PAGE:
An overused saying of late explains that the Chinese character for "Disaster" combines the characters for "Danger" and "Opportunity." In the current economic climate of disaster, there is an opportunity for us. I'd call it "deconsolidation" of the media, or distributing the media into multiple hands from a few.
Read on for more!
Editor and Publisher predicts that several cities will be without a daily newspaper by 2010. The Miami Herald may be the first to go, but papers owned by the Tribune Company could beat it to the punch with their bankruptcy filing this week.
Some of the problems that the media are having are due to the current economic situation--many companies do not have as much to spend on advertising. Some of it is due to lost viewership. This is especially true for daily newspapers, but also local nightly newscasts are feeling the pinch as well. My feeling is that much of the lost readership of newspapers and lost viewership of local news is not because of shifting media habits--that's just the symptom.
Media habits are shifting because people feel that they are not getting the information they want from traditional sources. When you put on a TV news program that gives both sides of an issue equal time and equal say in order to seem fair and balanced (yes, I typed it), even when one side is clearly wrong, people lose respect for you. They wonder why you are wasting their time on some loony. The mainstream news organizations have, to a large extent, been cowed by pressure from these loonies (not always Republicans, but often enough) to give them equal or even more access by using the argument that the media (often called "the liberal media") is not being fair in their presentation. We need news organizations that are strong enough to actually BE fair. Being fair doesn't mean that the person with one poorly-done study gets equal say to someone who has 500 well done studies saying the opposite thing. Sometimes being fair involves telling someone that they are a batshit loony (ask any judge).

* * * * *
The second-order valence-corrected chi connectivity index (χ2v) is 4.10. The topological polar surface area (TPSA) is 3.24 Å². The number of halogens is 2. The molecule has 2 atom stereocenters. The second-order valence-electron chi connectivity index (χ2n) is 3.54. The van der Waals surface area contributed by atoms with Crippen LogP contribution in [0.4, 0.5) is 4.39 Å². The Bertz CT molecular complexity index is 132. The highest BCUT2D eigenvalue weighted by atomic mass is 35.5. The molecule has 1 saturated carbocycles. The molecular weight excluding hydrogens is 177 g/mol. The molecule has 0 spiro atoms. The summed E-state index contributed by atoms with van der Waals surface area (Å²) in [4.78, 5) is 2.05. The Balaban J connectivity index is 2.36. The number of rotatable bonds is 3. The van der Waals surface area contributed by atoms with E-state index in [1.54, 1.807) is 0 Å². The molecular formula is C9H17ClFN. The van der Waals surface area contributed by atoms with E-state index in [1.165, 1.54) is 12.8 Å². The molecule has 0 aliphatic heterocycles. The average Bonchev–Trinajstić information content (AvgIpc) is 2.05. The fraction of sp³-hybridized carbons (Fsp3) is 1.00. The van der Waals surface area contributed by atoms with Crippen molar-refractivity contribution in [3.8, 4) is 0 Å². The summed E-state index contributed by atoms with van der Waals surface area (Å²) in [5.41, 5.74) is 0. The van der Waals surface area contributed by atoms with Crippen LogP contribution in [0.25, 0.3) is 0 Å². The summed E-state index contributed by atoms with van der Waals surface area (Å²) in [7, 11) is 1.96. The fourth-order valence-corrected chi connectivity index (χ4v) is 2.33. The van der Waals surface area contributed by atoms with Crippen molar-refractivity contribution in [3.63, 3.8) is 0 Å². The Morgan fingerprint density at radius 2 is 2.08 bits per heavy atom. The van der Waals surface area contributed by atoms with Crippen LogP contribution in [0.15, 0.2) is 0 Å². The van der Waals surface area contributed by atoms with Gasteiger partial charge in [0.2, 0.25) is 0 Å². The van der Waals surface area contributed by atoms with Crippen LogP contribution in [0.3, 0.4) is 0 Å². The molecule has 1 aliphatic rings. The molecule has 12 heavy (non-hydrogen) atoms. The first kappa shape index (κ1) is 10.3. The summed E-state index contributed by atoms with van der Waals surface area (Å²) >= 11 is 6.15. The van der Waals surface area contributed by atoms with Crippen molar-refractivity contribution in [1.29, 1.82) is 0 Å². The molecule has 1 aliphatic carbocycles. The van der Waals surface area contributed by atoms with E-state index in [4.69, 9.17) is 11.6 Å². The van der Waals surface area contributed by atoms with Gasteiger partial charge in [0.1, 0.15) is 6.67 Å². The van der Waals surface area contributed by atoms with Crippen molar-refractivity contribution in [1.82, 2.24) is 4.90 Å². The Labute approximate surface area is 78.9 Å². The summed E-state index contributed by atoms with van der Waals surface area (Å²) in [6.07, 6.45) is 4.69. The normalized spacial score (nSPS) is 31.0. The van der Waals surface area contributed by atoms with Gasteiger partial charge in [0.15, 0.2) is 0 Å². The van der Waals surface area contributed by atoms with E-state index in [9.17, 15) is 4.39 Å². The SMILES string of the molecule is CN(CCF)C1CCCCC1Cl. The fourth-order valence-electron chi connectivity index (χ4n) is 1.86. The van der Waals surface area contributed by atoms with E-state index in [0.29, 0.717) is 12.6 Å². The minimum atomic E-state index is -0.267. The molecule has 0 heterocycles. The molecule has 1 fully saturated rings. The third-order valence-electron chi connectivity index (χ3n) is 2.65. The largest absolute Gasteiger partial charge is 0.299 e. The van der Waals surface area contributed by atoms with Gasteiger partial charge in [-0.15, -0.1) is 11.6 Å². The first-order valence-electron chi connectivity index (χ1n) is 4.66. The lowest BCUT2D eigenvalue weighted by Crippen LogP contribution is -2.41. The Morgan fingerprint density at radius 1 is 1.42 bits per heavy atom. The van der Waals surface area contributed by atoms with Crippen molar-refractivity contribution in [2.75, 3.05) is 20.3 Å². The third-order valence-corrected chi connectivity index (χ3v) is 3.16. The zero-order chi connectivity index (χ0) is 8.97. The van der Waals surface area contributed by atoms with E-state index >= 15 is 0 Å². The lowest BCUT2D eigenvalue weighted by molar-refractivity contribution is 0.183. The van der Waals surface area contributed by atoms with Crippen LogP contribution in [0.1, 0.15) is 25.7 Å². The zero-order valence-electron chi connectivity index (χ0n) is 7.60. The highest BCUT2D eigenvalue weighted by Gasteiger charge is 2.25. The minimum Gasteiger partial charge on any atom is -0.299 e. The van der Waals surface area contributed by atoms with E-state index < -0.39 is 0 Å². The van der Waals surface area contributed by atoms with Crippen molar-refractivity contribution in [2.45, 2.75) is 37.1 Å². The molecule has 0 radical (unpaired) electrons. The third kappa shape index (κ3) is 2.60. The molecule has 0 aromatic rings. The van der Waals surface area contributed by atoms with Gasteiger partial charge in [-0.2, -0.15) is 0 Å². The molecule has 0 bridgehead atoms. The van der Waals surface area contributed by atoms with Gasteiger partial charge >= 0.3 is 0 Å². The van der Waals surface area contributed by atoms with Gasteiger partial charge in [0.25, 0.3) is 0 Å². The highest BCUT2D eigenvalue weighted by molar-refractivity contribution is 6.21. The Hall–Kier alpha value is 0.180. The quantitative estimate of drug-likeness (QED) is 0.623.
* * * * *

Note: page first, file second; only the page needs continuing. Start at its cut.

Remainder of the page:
Right now we are in the time of the biggest economic upheaval that anyone has seen since the Great Depression. I can only hope that my last statement will be proved wrong in a positive way. But, with this historic economic disaster looming, there is a historic opportunity. Remember the overused saying that the Chinese symbol for disaster combines the symbols for danger and opportunity.
For virtually my entire life (40 years next month) the main stream media has been consolidating into the hands of just a few people. Now is the first time that this can change. Many of the holding companies for these media sources are going to go bankrupt in the next year because of dropping revenue from advertising, and because they borrowed heavily against now non-existent equity in those holdings. This means that they cannot refinance their debt to meet their obligations.